1st Ward Alderman Daniel La Spata is proposing a resolution to improve city access to public restrooms.

CHICAGO (AP) — A group of Chicago City Council members has signed a resolution to improve public access to restrooms.



The Chicago Tribune reports that 19 alderman are supporting Alderman Daniel La Spata's proposal after a review by the newspaper last fall found large sections of the city had few or no public access to restrooms.[1]

“What jumps out for most people is that this is related primarily to homelessness, but really it’s for all Chicagoans,” La Spata told the Tribune. “Anyone who’s out for a run, any parent who’s out with their child … and had an emergency need and felt like they had no options, this is a resolution promoting a solution for you.”

The resolution charges the city council with developing a plan to increase the johns. More than 20 advocacy groups along with state officials back the idea.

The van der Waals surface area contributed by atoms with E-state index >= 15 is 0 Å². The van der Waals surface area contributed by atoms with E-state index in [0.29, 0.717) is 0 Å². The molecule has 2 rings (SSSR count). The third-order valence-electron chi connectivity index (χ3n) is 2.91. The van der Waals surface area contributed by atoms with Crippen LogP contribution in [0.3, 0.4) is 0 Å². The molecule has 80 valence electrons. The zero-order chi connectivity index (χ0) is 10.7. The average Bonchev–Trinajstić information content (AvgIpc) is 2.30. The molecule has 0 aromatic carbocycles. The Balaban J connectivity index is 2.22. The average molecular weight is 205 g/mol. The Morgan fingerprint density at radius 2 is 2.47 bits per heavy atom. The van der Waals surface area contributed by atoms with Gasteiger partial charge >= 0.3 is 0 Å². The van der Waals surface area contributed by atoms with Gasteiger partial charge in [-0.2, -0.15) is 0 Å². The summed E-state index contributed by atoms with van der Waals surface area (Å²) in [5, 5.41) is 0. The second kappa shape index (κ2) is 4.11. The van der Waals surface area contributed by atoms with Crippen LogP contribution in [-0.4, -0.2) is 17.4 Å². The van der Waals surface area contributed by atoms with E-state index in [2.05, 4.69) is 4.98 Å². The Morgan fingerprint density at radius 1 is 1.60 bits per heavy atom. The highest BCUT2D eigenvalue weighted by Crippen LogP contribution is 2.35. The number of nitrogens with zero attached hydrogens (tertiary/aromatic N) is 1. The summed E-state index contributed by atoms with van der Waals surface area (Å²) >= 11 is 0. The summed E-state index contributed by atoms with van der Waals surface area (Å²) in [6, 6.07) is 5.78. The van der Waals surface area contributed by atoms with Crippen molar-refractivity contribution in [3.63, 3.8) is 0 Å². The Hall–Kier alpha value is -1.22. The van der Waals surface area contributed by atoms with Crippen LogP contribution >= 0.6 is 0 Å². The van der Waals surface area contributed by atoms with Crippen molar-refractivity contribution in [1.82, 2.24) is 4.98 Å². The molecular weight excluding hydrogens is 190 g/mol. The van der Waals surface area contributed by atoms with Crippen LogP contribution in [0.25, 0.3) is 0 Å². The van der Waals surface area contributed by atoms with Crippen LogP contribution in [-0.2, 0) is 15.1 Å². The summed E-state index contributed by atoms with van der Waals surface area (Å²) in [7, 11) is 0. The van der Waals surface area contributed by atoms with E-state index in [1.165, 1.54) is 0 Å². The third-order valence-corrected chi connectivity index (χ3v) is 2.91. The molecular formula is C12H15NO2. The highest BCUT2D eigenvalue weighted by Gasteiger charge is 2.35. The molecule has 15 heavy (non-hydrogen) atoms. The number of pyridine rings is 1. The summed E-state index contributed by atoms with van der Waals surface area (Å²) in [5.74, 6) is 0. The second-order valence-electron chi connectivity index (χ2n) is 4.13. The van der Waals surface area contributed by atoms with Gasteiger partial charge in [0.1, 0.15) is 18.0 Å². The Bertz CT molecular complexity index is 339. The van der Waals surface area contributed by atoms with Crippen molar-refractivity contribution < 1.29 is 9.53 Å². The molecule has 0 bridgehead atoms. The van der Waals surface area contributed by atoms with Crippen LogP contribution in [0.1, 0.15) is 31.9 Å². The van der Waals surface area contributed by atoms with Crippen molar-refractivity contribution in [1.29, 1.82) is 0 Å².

Portable toilets installed at a Jefferson Park “L” station this year during a maintenance project were a hit, said Democratic state Rep. Lindsey LaPointe.

The newspaper's review found that most barrier-free public bathrooms aren't open at night or close during cold months. The approximately 250 operated by the Chicago Transit Authority aren't open to non-riders.

Police have issued 29,000 tickets since 2016 to people caught relieving themselves outdoors.



Notes & References


  1. Hoerner, Emily. “Aldermen Seek to Boost Access to Public Bathrooms: 'Really It's for All Chicagoans'.” chicagotribune.com. Chicago Tribune, December 18, 2021. https://www.chicagotribune.com/news/breaking/ct-chicago-public-bathroom-pilot-program-proposal-20211217-znmt2zkvmng5hi54lp3t4lycwu-story.html. ↩︎